FIG. 4C shows a compound pattern formed after extensive polishing; and
FIG. 5 illustrates the reflected light dispersion creating a time varying signal which changes as the slurry surface changes.
Referring now to FIG. 1, there is shown an apparatus for polishing a substrate 13. The substrate 13 is supported for rotation on a pickup head 14. Pickup head 14 supported on electro-mechanical actuator 19 which is in turn supported on arm 17 places one surface of the substrate 13 in contact with a polishing compound 15 which may be a chemical-mechanical slurry material deposited on the surface of rotating pad 12. The electro-mechanical actuator 19 applies a force to the substrate 13 to maintain the substrate 13 in contact with the polishing compound 15 on pad 12. During rotation of the pad 12, the chemical-mechanical slurry 15 polishes the surface of substrate 13 when motor 20 rotates pad 12. The chemical-mechanical slurry is deposited from a source 16 which is connected to a reservoir of the chemical-mechanical slurry material. The rotation of pad 12 creates a pattern of slurry material shown in FIG. 1, which can generally be described as a wake trailing the substrate 13.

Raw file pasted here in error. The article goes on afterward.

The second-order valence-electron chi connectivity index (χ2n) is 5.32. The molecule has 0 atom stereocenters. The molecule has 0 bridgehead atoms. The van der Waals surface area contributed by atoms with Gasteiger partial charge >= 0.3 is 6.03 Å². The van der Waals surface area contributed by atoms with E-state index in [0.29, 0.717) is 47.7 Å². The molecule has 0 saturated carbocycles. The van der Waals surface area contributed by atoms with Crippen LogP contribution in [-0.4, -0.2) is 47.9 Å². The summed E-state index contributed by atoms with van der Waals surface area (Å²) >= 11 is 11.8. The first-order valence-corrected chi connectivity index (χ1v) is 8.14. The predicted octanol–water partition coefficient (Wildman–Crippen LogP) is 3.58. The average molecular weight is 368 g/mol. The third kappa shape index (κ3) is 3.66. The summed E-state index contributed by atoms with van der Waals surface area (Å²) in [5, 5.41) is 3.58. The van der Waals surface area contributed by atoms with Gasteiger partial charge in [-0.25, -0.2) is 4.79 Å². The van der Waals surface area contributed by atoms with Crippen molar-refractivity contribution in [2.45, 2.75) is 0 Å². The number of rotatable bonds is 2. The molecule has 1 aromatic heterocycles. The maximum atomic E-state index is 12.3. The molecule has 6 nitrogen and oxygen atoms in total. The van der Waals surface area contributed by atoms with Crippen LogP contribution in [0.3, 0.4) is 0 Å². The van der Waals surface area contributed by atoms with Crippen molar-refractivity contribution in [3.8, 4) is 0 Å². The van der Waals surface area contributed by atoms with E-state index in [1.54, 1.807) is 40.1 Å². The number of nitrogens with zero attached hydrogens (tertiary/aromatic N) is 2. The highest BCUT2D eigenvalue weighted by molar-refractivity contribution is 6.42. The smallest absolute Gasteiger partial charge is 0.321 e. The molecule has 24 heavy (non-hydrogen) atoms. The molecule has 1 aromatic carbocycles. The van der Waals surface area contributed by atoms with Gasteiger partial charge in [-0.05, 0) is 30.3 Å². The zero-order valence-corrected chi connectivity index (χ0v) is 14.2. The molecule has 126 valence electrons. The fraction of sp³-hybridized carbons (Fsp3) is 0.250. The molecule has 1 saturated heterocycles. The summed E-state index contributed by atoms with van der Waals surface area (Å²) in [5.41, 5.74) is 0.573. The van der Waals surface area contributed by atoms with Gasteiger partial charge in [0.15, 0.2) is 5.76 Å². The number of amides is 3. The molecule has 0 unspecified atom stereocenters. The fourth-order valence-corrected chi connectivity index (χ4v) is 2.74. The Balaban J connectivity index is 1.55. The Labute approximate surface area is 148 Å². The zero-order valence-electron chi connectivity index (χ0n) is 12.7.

As the polishing process continues, the patterns formed in the wake material 15 change. One indication of the degree of polishing obtained on the substrate 13 is the width of the wake created in the chemical-mechanical slurry 15. An array of optical sensors 18 disposed over the pad 12 is capable of sensing the width of the wake. The width of the wake can be compared to a reference width, representing the end point for the polishing process.
The width of the wake of the chemical-mechanical slurry 15 will decrease rapidly at the end point as the polishing process continues. Electronic circuitry 21 monitors the width of the wake as an indication of the degree of polishing obtained. The array of sensors 18 sense the reflectivity of the pad surface 12 along the length of the array to locate first and second edges of the wake created in the slurry 15. A first edge detector 22 provides a voltage representing the position of one edge of the wake to a comparator circuit 23, and a second edge detector 24 determines from the reflectivity observed along the array 18 the position of a second edge of the wake.